Commercial Property Insurance Key Terms
Learn the language of insuring commercial propertyIf you own commercial property, it's a good idea to insure it. Whether your commercial property is a building, machinery, vehicles or appliances, a solid insurance policy will protect you against devastating losses if the property is damaged or stolen.
Shopping for the right policy can be a confusing and frustrating task. It's important to learn the commonly used commercial property insurance key terms in order to purchase the best policy for your business.
Admitted and non-admitted insurance companies
Basic named perilsBusiness owners have the option of purchasing coverage only for specific damages. The covered damages outlined in the insurance contract are known as basic named perils, and may include fire, explosion, vandalism and hail. Because the coverage is limited to specific events, the insurance premium may be lower than a broad coverage policy.
Maine Bureau of Insurance.
Combined single limitWhen purchasing commercial property insurance, you will be required to select insurance limits. For example, if a customer is injured on the property, the insurance company will make a bodily injury payment. If a customer damages the building, the insurance company will make a property damage payment. If you do not want to set limitations on the specific types of payments, you can purchase a policy with a combined single limit, which will allocate payments however necessary until a total amount is reached.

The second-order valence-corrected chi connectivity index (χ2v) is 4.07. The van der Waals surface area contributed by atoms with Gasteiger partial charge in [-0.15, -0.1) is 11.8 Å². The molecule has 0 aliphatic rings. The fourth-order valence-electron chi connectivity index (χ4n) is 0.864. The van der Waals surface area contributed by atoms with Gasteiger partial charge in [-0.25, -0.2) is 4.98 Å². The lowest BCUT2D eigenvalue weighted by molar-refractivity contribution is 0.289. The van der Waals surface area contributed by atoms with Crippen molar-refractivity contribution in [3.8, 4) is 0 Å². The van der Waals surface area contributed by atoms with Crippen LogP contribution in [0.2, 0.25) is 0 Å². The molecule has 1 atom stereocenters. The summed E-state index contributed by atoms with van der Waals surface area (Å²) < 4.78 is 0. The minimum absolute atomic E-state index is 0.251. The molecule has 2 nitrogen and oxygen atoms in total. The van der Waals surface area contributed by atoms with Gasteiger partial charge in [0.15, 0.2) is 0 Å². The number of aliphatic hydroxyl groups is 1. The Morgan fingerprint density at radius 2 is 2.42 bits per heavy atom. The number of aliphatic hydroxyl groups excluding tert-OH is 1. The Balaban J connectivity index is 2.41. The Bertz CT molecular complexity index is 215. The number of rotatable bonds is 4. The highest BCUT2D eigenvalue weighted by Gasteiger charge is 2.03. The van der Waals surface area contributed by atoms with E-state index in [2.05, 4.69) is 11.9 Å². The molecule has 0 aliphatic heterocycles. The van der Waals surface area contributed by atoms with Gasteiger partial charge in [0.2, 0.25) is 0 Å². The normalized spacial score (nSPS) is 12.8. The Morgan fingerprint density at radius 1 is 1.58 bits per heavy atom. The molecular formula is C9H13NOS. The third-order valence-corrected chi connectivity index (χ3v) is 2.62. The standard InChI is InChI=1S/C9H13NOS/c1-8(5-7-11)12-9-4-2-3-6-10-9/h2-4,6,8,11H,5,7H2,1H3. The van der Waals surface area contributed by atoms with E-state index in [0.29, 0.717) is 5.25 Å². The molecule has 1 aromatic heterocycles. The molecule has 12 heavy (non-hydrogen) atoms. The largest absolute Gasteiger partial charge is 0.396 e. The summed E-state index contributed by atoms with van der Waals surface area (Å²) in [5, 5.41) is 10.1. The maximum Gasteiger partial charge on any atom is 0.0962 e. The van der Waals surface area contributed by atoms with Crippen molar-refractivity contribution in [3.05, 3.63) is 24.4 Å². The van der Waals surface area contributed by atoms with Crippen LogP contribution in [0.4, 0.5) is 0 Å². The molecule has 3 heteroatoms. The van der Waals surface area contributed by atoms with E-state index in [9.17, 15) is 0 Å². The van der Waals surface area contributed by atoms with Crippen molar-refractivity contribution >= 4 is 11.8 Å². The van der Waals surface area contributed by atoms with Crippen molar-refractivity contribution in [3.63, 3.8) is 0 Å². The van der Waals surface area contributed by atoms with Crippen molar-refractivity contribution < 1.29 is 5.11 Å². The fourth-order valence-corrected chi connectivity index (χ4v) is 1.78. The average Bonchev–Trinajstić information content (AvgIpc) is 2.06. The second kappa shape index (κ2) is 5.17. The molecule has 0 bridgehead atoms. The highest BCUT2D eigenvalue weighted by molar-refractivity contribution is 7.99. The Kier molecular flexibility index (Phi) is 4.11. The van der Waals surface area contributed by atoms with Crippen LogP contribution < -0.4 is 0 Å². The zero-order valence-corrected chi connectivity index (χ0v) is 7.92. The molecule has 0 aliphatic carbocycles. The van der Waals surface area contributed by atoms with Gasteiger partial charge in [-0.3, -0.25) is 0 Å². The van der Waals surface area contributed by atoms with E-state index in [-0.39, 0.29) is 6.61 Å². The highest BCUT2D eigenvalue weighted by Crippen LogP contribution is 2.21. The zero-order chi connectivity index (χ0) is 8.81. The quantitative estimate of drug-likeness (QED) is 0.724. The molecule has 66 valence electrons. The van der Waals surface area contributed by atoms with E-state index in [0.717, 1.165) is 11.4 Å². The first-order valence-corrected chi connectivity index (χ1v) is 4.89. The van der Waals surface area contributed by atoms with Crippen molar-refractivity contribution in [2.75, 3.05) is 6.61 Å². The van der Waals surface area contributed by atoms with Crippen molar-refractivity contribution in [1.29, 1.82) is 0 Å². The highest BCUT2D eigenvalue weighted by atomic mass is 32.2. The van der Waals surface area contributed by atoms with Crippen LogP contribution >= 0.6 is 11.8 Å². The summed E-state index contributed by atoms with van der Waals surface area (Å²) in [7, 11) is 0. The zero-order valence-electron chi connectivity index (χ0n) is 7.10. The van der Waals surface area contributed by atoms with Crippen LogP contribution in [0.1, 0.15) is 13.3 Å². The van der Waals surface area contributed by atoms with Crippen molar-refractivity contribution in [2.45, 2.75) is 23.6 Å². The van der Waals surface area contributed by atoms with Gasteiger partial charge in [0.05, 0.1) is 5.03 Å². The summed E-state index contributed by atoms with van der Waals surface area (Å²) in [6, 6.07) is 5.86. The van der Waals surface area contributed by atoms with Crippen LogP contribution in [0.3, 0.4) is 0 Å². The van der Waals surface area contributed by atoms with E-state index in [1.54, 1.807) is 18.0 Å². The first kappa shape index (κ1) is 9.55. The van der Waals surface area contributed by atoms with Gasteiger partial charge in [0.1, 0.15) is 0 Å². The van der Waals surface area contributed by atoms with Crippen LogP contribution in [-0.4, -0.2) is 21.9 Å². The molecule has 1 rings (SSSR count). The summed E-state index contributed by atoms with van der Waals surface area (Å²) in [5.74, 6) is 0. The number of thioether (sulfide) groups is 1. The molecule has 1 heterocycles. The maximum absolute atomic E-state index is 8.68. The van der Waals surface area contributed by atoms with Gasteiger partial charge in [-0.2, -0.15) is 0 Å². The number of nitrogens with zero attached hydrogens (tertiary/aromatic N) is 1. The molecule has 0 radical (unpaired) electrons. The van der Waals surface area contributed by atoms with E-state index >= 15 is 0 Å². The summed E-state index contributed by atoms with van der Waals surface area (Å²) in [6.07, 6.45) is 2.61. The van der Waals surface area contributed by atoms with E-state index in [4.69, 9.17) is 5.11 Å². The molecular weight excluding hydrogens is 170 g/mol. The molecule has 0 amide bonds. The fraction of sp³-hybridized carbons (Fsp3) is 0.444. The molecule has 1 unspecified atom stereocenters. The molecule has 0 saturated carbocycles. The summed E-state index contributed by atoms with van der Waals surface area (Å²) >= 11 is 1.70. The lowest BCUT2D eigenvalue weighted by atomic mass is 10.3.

Off-premises coverageOff-premises coverage provides protection for commercial property that isn't stored at the place of business. Off-premises coverage may also cover company vehicles and deposits that are en route to the bank.
Declaration pageA declaration page, often referred to as a dec page, outlines the important details of the insurance contract between the provider and the customer. A copy of the declaration page is often considered acceptable proof of insurance.
CancellationThe cancellation of an insurance policy can fall under the category of flat, pro rata or short rate. With a flat cancellation, the insurance provider returns the full premium to the customer. Pro rata cancellations result in a partial return of the premium, and short-rate cancellation requires the customer to pay an early-termination fee.
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